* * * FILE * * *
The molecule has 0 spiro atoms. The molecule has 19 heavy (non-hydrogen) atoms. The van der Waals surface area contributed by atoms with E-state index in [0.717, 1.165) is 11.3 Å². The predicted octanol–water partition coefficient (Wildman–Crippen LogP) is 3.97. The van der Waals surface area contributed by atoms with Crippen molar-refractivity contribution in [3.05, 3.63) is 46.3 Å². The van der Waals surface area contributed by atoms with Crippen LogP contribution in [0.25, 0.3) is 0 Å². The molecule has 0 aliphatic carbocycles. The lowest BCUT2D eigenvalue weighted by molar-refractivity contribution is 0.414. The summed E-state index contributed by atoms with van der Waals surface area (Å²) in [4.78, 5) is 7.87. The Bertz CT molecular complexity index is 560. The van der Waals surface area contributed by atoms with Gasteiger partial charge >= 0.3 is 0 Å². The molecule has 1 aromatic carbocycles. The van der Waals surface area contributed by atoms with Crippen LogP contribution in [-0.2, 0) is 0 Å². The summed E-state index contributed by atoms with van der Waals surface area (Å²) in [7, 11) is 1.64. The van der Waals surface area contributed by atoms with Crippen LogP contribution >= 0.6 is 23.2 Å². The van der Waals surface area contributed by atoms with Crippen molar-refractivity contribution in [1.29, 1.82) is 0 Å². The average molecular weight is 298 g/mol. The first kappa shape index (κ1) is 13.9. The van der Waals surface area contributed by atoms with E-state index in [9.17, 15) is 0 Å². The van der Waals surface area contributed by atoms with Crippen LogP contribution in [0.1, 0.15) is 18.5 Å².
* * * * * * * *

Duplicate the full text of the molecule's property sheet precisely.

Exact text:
The molecule has 0 spiro atoms. The molecule has 19 heavy (non-hydrogen) atoms. The van der Waals surface area contributed by atoms with E-state index in [0.717, 1.165) is 11.3 Å². The predicted octanol–water partition coefficient (Wildman–Crippen LogP) is 3.97. The van der Waals surface area contributed by atoms with Crippen molar-refractivity contribution in [3.05, 3.63) is 46.3 Å². The van der Waals surface area contributed by atoms with Crippen LogP contribution in [0.25, 0.3) is 0 Å². The molecule has 0 aliphatic carbocycles. The lowest BCUT2D eigenvalue weighted by molar-refractivity contribution is 0.414. The summed E-state index contributed by atoms with van der Waals surface area (Å²) in [4.78, 5) is 7.87. The Bertz CT molecular complexity index is 560. The van der Waals surface area contributed by atoms with Gasteiger partial charge >= 0.3 is 0 Å². The molecule has 1 aromatic carbocycles. The van der Waals surface area contributed by atoms with Crippen LogP contribution in [-0.2, 0) is 0 Å². The summed E-state index contributed by atoms with van der Waals surface area (Å²) in [7, 11) is 1.64. The van der Waals surface area contributed by atoms with Crippen LogP contribution >= 0.6 is 23.2 Å². The van der Waals surface area contributed by atoms with Crippen molar-refractivity contribution in [1.29, 1.82) is 0 Å². The average molecular weight is 298 g/mol. The first kappa shape index (κ1) is 13.9. The van der Waals surface area contributed by atoms with E-state index in [9.17, 15) is 0 Å². The van der Waals surface area contributed by atoms with Crippen LogP contribution in [0.1, 0.15) is 18.5 Å².